KA: There is so much horror in the world today. There is so much hate and xenophobia and racism, domestically and abroad. It’s easy to become paralyzed with fear or hopelessness or rage or some toxic mixture of all three. I need to be able to control the rate at which I confront and metabolize the horror. My psychic and spiritual conditions are contingent upon a constant orientation toward gratitude, toward wonder, and it becomes impossible to access those things through the constant calculated overwhelm of atrocity and fear levied upon the average American on a day-to-day basis. I don’t watch cable news. I read papers I trust, websites I trust. One day I read about Khaled al-Asaad, his sacrifice, and I couldn’t stop thinking about it. I was obsessed, I thought about him for months. One day, he came into a poem, totally on his own accord, and then the whole poem became his. It was an instance of me lifting up the curtain on the horror for as long as I was able to bear it. I still don’t particularly enjoy reading that poem, but I’m glad to have written it.

CFS: It was brave to write it. Your “Portrait of the Alcoholic…” series is harrowing as well. Will this as a series go on and on like Nathaniel Mackey’s “Song of the Andoumboulou” and “Mu” poems (favorites of mine)? Is there an end or is this your epic?

KA: I’ve actually been revisiting Mackey’s Splay Anthem recently after Max Ritvo and I talked about it in our Divedapper conversation. I admire (and envy!) so much Mackey’s sustained attention and steady genius. I don’t know if I’m done writing “Portrait of the Alcoholic…” poems. I’ll say that I’ve been writing like mad of late. I’m enjoying an extremely productive, prolific period relative to my norm. And of those many poems, I haven’t written a new “Portrait of the Alcoholic…” poem in a number of months. So, I wouldn’t necessarily sweep it under the rug if one (or many) came along, but it’s not something I’m consciously seeking to continue either, no.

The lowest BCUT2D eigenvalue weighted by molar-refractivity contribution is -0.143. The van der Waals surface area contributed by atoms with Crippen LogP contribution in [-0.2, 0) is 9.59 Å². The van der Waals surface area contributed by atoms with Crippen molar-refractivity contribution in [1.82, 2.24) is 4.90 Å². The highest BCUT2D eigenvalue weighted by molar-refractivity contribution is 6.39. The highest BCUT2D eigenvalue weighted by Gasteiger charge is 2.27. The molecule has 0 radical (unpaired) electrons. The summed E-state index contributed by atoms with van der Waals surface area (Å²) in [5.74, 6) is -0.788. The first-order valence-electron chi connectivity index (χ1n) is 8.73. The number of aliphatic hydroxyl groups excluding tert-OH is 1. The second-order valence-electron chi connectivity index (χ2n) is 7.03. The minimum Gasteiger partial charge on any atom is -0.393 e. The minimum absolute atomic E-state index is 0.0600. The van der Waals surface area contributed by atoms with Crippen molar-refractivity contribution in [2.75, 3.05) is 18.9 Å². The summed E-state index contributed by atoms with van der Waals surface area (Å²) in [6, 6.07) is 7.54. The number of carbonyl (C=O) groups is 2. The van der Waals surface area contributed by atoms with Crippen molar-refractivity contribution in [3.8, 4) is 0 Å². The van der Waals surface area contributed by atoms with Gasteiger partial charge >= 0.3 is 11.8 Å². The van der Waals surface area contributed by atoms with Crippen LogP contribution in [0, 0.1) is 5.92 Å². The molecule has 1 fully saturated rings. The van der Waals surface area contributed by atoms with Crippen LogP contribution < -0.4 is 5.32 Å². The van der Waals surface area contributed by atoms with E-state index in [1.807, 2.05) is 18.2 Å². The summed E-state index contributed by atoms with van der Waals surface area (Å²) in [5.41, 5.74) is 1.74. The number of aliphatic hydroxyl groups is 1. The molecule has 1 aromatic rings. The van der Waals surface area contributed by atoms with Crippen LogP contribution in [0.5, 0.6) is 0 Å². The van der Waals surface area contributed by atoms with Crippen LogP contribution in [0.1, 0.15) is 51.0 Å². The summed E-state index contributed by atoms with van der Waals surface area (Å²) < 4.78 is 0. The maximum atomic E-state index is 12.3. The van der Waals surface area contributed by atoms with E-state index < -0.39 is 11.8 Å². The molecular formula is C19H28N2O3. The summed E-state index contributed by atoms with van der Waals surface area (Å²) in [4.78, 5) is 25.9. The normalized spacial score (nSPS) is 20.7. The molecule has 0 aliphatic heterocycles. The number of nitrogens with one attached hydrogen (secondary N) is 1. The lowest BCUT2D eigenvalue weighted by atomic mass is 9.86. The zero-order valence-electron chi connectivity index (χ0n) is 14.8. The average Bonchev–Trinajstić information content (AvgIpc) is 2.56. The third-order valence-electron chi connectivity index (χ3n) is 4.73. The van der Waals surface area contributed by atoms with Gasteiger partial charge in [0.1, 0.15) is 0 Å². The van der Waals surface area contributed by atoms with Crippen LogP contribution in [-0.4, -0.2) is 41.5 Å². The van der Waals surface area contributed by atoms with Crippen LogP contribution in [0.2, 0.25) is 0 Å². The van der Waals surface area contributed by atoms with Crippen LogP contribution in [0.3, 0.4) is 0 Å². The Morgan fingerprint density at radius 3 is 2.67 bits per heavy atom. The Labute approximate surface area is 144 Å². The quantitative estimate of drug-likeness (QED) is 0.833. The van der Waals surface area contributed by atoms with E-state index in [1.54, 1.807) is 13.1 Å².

Kaveh Akbar reading his poem “Neither Now Nor Never.”

CFS: Finally, in your poem, “Neither Now Nor Never” you say:

None of my friends want to talk 
 about heaven.

Praise still feels taboo in some American poetry and, yet, it feels so necessary to present it as a human concern, especially in response to the domestic and international strife we touched on earlier.

KA: To my mind, questions of faith, of resolving god-hunger with modernity, are actually fairly common today in poetry. More so in poetry, I think, than in my actual daily interactions with the people around me, which is maybe what the line you quote is speaking to. I think of Fanny Howe, Kazim Ali, Jericho Brown, Eduardo Corral, Mary Szybist, Jean Valentine, Franz Wright, Li-Young Lee, and Jane Hirshfield as being some of the exemplars of this. In their work I find the conversations that I’m not having as often in my real life. These are the conversations to which I’m offering my voice, my poems.


Kaveh Akbar is the founder and editor of Divedapper. His poems appear recently in Poetry, New England Review, American Poetry Review, Narrative, and elsewhere. A debut full-length collection Calling a Wolf a Wolf (Alice James, 2017), and a chapbook Portrait of the Alcoholic (Sibling Rivalry, 2017) are forthcoming. The recipient of a 2016 Ruth Lilly and Dorothy Sargent Rosenberg Poetry Fellowship from the Poetry Foundation, Kaveh was born in Tehran, Iran, and currently lives and teaches in Florida.

Arab-American poet Claudia F. Savage is one-half of the improvising sound-poetry duo Thick in the Throat, Honey. Her poems and interviews have been, most recently, in Water-Stone Review, Denver Quarterly, Columbia, clade song, FRiGG, Cordella, Late Night Library, Bookslut, and Forklift, Ohio. A 2015 Pushcart and Best Poets 2016 nominee, her first book Bruising Continents (Spuyten Duyvil, 2017) is forthcoming. Her collaboration reductions, with Detroit-visual artist-Jacklyn Brickman, is forthcoming in 2018. She’s garnered awards from Jentel, Ucross, The Atlantic Center for the Arts, and Portland’s Regional Arts and Culture Council. Find her at Claudia F. Savage.